- The Washington Times - Thursday, October 31, 2013

The United States was outraged over Britain’s decision four years ago to release the Libyan terrorist convicted of planning an airline bombing that killed 189 Americans, U.S. Ambassador Matthew Barzun told a Scottish reporter this week as the 25th anniversary of the 1988 Lockerbie attack approaches.

“I would characterize the feelings as a mixture of surprise, shock and anger — candidly — anger, and, I think, very understandable anger — that justice — in the eyes of the families of the victims — was not served,” Mr. Barzun told BBC Scotland.

The British government blamed Scottish authorities for the August 2009 release of Abdelbaset al-Megrahi, who was serving a life sentence in Scotland.

Al-Megrahi, a former Libyan intelligence officer, was convicted of plotting the bombing of Pan Am Flight 103. The airliner exploded over the Scottish town of Lockerbie on Dec. 21, 1988.

All 243 passengers and 16 crew members died in the explosion, and 11 Lockerbie residents were killed by falling debris from the aircraft.

Scottish authorities justified releasing al-Megrahi on humanitarian grounds because he was dying of prostate cancer with only months to live. Al-Megrahi returned to Libya to a hero’s welcome and lived for 2 more years. He died in May 2012.

In the BBC interview, Mr. Barzun insisted that U.S.-British ties remain strong. Mr. Barzun, who arrived in London in late August, recalled how colleagues advised him against using the phrase “special relationship,” which they call a cliche.

“They were wrong,” he told the Scottish reporter. “The relationship is special and essential.”


Koalas don’t have mustaches, except during the month of November when Australia’s second most popular icon — after the kangaroo — appears on press releases from the Australian Embassy with a handlebar “mo” drawn under its nose.

The koala is neither a bear nor a marsupial. It is a “MOsupial,” according to the embassy. And Friday is not the first of November. It is the first of “MOvember.”

Expect to hear a lot about the big “MO” this month.

The movement’s motivation is the annual November campaign to mobilize men to grow mustaches and raise money to combat prostate cancer. The 5-year-old fundraising effort follows Breast Cancer Awareness Month.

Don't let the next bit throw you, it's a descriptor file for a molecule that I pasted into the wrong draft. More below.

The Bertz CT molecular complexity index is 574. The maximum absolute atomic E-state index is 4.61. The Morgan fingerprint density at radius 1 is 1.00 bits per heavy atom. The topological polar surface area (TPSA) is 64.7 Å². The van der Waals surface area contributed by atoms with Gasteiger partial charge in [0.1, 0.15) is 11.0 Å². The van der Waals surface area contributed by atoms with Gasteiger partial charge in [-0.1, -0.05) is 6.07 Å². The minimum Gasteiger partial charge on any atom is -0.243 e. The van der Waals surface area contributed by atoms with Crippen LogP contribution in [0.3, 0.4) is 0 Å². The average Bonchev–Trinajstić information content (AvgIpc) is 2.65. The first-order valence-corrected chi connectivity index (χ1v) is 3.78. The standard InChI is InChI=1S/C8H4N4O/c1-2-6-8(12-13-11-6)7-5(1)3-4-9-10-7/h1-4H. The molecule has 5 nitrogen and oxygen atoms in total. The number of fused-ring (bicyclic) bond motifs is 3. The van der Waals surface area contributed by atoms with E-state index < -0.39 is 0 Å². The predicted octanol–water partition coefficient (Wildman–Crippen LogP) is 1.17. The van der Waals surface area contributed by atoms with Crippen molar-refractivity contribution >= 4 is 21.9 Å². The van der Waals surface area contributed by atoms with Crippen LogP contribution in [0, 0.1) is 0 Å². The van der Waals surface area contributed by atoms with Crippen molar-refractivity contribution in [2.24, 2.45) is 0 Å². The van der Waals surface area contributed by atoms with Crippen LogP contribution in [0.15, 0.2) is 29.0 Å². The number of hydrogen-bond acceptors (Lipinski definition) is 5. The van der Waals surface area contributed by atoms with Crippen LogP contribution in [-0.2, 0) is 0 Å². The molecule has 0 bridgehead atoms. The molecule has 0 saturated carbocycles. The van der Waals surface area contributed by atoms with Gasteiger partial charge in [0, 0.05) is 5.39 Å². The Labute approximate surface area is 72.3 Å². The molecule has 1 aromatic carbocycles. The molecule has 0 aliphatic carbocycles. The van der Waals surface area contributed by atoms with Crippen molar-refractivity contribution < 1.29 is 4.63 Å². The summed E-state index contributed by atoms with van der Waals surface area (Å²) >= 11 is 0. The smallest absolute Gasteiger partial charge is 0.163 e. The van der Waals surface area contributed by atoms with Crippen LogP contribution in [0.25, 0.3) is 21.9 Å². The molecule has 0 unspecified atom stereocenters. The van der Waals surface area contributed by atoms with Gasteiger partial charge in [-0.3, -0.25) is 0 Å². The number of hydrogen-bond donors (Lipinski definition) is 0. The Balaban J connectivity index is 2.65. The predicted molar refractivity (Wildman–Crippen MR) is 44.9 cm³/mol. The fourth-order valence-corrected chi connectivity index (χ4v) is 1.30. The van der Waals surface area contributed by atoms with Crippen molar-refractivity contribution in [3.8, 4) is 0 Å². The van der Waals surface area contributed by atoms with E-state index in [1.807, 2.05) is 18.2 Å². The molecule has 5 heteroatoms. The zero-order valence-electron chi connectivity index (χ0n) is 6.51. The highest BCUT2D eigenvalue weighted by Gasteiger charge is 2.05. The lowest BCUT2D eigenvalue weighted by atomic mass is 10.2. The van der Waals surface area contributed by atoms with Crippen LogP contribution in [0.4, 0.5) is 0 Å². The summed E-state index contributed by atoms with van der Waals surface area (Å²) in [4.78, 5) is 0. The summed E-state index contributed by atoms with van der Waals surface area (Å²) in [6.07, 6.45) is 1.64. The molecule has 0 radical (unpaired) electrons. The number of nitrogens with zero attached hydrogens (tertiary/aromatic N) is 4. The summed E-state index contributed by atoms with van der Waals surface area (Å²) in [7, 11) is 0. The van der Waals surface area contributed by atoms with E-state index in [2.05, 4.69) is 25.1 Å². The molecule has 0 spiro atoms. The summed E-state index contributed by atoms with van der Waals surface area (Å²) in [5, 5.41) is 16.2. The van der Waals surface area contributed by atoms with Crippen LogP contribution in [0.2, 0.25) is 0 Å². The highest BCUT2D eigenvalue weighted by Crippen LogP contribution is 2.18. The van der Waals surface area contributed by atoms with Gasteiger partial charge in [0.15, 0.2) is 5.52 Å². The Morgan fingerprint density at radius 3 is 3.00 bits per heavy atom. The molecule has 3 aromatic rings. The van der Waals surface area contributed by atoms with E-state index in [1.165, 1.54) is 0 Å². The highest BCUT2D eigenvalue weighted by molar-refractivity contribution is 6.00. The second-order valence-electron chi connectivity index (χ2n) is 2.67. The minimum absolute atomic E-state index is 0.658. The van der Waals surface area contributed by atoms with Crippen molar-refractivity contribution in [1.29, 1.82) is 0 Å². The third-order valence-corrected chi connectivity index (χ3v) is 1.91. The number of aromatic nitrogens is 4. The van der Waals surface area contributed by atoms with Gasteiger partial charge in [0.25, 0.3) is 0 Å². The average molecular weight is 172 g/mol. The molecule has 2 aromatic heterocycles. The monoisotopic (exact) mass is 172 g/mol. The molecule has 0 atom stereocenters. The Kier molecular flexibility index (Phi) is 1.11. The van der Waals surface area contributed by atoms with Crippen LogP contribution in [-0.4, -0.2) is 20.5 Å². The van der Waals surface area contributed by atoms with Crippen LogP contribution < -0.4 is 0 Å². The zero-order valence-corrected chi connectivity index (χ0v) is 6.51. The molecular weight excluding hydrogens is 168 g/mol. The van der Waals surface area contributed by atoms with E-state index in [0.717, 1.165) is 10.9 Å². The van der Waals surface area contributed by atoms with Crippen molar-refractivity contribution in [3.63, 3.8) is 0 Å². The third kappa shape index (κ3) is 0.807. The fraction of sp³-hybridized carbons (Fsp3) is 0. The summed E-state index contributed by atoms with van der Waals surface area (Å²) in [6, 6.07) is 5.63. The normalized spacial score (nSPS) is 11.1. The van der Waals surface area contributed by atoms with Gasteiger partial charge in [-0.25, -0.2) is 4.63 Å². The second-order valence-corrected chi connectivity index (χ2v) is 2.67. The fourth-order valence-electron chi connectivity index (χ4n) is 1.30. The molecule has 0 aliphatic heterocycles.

The embassy calls the men with the hairy lips “Mo Bros” and the women who support them (but presumably not growing mustaches voluntarily) the “Mo Sistas.”

Their modus operandi is simple. They challenge the British, Canadian and New Zealand embassies; the State Department; and Capitol Hill to raise MOola (sorry, couldn’t help myself) by recruiting teams to grow mustaches. Sign up at www.movember.com/us/ to register.

“Started by Australians, MOvember is a monthlong, prostate cancer awareness and research fundraiser,” said Margaret McElvein, an embassy staffer who also identified herself as “MOgaret.” “Be part of the Australian MOvember team: the Mighty MOsupials.”

However, do not expect Australian Ambassador Kim Beazley to grow a mo.

“I think he would have a great mustache, but it is not his cup of tea,” Ms. McElvein said.

The competitive spirit has reached the European Parliament, where British lawmaker Daniel Hannan, a favorite in conservative circles in Washington, has promised to donate to the cause but will remain clean-shaven.

“My one attempt to grow a mustache was a disaster,” he said via Twitter. “I’ll contribute to the #Movember campaign on condition that no one asks me to try again.”

Embassy Row is published on Mondays, Wednesdays and Fridays. James Morrison can be reached at jmorrison@washingtontimes.com or @EmbassyRow.

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